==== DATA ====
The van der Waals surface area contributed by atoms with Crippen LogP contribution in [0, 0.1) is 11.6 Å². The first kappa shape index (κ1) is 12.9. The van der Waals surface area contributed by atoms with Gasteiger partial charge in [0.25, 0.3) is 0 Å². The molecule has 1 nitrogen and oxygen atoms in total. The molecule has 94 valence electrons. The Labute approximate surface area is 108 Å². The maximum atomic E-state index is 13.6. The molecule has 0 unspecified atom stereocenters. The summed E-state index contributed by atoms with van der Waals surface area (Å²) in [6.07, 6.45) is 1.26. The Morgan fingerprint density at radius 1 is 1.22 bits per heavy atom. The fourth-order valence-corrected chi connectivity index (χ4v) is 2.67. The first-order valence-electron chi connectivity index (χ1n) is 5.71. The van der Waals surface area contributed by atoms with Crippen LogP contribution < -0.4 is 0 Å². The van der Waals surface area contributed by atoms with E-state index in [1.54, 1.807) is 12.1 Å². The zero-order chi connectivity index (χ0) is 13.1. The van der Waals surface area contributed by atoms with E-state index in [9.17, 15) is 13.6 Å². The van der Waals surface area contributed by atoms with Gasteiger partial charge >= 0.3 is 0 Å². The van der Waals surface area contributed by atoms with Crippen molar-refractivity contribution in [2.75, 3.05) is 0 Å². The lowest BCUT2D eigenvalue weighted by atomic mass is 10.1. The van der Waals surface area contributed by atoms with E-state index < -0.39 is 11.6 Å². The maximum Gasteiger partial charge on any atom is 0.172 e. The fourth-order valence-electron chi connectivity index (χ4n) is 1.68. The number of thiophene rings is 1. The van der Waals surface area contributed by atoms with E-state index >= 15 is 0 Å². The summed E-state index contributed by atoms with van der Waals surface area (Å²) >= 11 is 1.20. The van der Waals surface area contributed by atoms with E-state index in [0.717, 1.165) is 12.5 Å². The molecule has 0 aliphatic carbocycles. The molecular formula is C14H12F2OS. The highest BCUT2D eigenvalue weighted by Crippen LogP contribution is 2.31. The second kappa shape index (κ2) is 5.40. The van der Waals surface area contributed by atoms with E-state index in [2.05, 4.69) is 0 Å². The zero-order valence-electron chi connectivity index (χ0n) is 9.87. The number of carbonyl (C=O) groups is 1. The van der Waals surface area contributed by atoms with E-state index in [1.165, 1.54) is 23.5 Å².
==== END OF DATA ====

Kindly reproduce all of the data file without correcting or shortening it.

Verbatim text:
The van der Waals surface area contributed by atoms with Crippen LogP contribution in [0, 0.1) is 11.6 Å². The first kappa shape index (κ1) is 12.9. The van der Waals surface area contributed by atoms with Gasteiger partial charge in [0.25, 0.3) is 0 Å². The molecule has 1 nitrogen and oxygen atoms in total. The molecule has 94 valence electrons. The Labute approximate surface area is 108 Å². The maximum atomic E-state index is 13.6. The molecule has 0 unspecified atom stereocenters. The summed E-state index contributed by atoms with van der Waals surface area (Å²) in [6.07, 6.45) is 1.26. The Morgan fingerprint density at radius 1 is 1.22 bits per heavy atom. The fourth-order valence-corrected chi connectivity index (χ4v) is 2.67. The first-order valence-electron chi connectivity index (χ1n) is 5.71. The van der Waals surface area contributed by atoms with Crippen LogP contribution < -0.4 is 0 Å². The van der Waals surface area contributed by atoms with E-state index in [1.54, 1.807) is 12.1 Å². The zero-order chi connectivity index (χ0) is 13.1. The van der Waals surface area contributed by atoms with E-state index in [9.17, 15) is 13.6 Å². The van der Waals surface area contributed by atoms with Gasteiger partial charge >= 0.3 is 0 Å². The van der Waals surface area contributed by atoms with Crippen molar-refractivity contribution in [2.75, 3.05) is 0 Å². The lowest BCUT2D eigenvalue weighted by atomic mass is 10.1. The van der Waals surface area contributed by atoms with E-state index < -0.39 is 11.6 Å². The maximum Gasteiger partial charge on any atom is 0.172 e. The fourth-order valence-electron chi connectivity index (χ4n) is 1.68. The number of thiophene rings is 1. The van der Waals surface area contributed by atoms with E-state index >= 15 is 0 Å². The summed E-state index contributed by atoms with van der Waals surface area (Å²) >= 11 is 1.20. The van der Waals surface area contributed by atoms with E-state index in [0.717, 1.165) is 12.5 Å². The molecule has 0 aliphatic carbocycles. The molecular formula is C14H12F2OS. The highest BCUT2D eigenvalue weighted by Crippen LogP contribution is 2.31. The second kappa shape index (κ2) is 5.40. The van der Waals surface area contributed by atoms with E-state index in [2.05, 4.69) is 0 Å². The zero-order valence-electron chi connectivity index (χ0n) is 9.87. The number of carbonyl (C=O) groups is 1. The van der Waals surface area contributed by atoms with E-state index in [1.165, 1.54) is 23.5 Å².